Steve Wishnevsky of Winston-Salem is a man of many talents. Besides being a prolific writer, astute reviewer and sage observer of the political scene, he also is a gifted luthier. He crafts beautiful instruments of wood.
So when Steve is swept off his feet by a book, we need to pay attention.
By Stephen Wishnevsky
THE FIDDLETREE. By Otis A. Thomas. (www.fiddletree.com) 2011
This is a wonderful book, full of wonders. It is almost unimaginable that one man, even aided by his wife, Deanie Cox, could make such a work of art.
It is not generally realized that Lutherie, the making of stringed musical instruments, is one of the most complex and underrated fields of human endeavor. To create a stringed instrument, one must understand acoustics, woodworking, design, finish work, metalworking, chemistry, sculpting, marquetry, algebra and a few other minor details such as electronics and materials science.
Thomas carries this omnivory or omnipotence to an extreme. This book is the story of how one starts with a tree and produces an album of original song compositions. He cut the fiddletree nearly 20 years ago. Locating it in time, space and history on the shores of Cape Breton, he explains the probable history and age of the 250-year-old sugar maple. He tells how he played the tree a song before he felled it.
But his hippie mysticism is well grounded. While waiting a decade for the wood to dry, he reviews the history of musical philosophy from Pythagoras, with an explanation of the “Golden Mean” and similar mathematical aesthetics.
Once the maple is dried, he cuts it on a band saw once owned by Alexander Graham Bell, glues the back, carves it to shape and so on, through the 10 or 20 steps needed to make a violin. He documents each step with his own photography, shows how the top came from a spruce tree on his land, tells you how he harvested resins to make his own pigments for the varnish.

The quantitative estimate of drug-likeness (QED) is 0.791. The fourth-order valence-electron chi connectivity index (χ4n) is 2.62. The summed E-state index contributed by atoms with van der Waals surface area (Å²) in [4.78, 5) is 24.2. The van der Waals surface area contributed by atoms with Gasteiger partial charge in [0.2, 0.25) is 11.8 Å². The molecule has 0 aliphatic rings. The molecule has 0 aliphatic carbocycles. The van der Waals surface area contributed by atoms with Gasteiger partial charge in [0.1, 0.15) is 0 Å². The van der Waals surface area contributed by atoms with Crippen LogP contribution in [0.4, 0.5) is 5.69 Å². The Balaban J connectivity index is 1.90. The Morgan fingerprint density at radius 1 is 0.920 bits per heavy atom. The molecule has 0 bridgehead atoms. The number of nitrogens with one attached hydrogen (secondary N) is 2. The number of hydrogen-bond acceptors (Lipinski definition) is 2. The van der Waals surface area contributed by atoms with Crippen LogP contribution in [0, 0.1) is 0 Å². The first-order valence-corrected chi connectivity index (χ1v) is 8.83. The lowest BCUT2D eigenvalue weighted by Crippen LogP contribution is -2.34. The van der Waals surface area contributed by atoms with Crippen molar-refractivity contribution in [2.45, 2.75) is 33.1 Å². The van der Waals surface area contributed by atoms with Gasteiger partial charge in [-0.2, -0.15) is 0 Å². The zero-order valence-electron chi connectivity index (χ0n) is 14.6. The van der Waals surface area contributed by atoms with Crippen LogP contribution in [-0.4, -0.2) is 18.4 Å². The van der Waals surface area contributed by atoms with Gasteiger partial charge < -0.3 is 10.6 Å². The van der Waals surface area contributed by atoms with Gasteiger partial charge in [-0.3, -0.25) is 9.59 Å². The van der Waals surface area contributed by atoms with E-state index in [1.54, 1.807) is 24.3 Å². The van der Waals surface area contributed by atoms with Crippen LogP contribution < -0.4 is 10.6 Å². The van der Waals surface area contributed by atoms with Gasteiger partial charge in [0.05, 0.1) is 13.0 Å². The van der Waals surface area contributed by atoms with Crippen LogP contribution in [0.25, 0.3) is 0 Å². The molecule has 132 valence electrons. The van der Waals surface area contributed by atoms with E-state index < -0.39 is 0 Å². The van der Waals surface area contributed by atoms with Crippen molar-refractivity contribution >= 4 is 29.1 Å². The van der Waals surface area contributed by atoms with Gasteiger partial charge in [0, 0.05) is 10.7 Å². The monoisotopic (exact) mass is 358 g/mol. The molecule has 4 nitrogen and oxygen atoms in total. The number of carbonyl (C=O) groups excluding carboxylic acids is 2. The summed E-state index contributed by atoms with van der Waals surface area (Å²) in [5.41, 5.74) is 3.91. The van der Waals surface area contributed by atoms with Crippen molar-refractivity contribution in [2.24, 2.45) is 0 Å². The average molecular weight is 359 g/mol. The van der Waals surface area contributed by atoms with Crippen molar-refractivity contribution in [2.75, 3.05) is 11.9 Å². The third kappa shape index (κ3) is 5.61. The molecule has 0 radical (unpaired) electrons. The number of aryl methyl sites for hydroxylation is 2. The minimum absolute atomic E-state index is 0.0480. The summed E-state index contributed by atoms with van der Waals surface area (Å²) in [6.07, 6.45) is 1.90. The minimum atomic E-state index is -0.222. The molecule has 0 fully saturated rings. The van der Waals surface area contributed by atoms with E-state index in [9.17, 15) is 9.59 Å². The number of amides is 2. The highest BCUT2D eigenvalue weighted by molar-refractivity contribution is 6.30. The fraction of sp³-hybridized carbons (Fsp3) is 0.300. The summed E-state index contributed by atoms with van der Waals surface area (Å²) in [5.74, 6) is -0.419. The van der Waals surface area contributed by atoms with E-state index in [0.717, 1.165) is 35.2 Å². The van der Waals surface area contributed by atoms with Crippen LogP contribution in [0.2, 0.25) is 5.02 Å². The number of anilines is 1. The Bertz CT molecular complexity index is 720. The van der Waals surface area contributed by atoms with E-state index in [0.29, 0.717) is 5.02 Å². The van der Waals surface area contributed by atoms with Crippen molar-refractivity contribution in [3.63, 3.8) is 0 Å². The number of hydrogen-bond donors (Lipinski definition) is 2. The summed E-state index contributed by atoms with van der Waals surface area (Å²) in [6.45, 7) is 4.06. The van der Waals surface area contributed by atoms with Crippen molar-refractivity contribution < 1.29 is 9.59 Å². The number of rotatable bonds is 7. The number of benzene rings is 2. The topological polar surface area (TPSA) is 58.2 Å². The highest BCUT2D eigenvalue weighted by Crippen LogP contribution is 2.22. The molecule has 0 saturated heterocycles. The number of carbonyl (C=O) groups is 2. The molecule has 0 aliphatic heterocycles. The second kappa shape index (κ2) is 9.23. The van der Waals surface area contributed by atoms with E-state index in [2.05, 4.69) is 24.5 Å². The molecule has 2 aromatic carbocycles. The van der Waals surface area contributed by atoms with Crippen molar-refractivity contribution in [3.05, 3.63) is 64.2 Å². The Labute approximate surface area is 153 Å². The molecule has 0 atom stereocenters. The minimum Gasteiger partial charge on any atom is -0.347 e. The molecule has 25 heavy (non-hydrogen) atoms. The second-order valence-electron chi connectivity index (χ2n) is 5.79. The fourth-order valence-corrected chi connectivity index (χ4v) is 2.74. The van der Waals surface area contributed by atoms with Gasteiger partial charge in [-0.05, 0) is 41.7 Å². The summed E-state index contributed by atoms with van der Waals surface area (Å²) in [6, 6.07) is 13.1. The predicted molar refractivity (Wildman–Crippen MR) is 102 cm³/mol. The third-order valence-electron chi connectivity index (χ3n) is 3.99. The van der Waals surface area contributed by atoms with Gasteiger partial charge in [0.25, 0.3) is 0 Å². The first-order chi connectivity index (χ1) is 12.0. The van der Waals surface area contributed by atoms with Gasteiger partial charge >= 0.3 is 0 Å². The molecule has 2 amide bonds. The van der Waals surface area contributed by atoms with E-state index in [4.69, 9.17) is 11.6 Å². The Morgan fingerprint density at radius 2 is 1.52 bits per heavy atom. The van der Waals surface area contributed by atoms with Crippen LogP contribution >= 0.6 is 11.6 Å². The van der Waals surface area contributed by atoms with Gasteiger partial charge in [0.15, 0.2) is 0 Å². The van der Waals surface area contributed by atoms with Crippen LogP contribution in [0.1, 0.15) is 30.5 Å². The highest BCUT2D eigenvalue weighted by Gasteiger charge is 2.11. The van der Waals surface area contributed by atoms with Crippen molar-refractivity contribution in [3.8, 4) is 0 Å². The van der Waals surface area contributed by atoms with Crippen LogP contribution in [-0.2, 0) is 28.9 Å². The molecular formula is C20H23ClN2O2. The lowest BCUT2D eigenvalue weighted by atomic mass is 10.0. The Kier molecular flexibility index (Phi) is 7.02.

All is explained in the most careful, modest and wise manner possible. This is a mysticism of the sharp chisel, the philosophy of the careful incision.
The middle of the book is a photographic essay of the suite of instruments made from the same tree: a harp, a mandolin, guitar, another fiddle and so on. Thomas walks that fine line between tradition and innovation deftly. Or as we say, “He does good work.”
The last third of the book is a list of the songs, a short explanation of the recording process, an introduction to the other musicians and the sheet music for all the tunes. I assume he wrote the music, too, as well as composed the songs. Many of the songs are memorials to lost friends, and even a brave, if not wise dog, who sought revenge on a pack of coyotes.
Did I say amazing?
The art world may rejoice over pats of elephant dung slapped on gallery walls, but this is enough art for me. I must admit I knew, played music, and perhaps even indulged in intoxicants to excess with Thomas, long and long ago, when the world was young. He is one of a kind, and a great fiddler. Blessings on your hippie heart, old man. Carry on.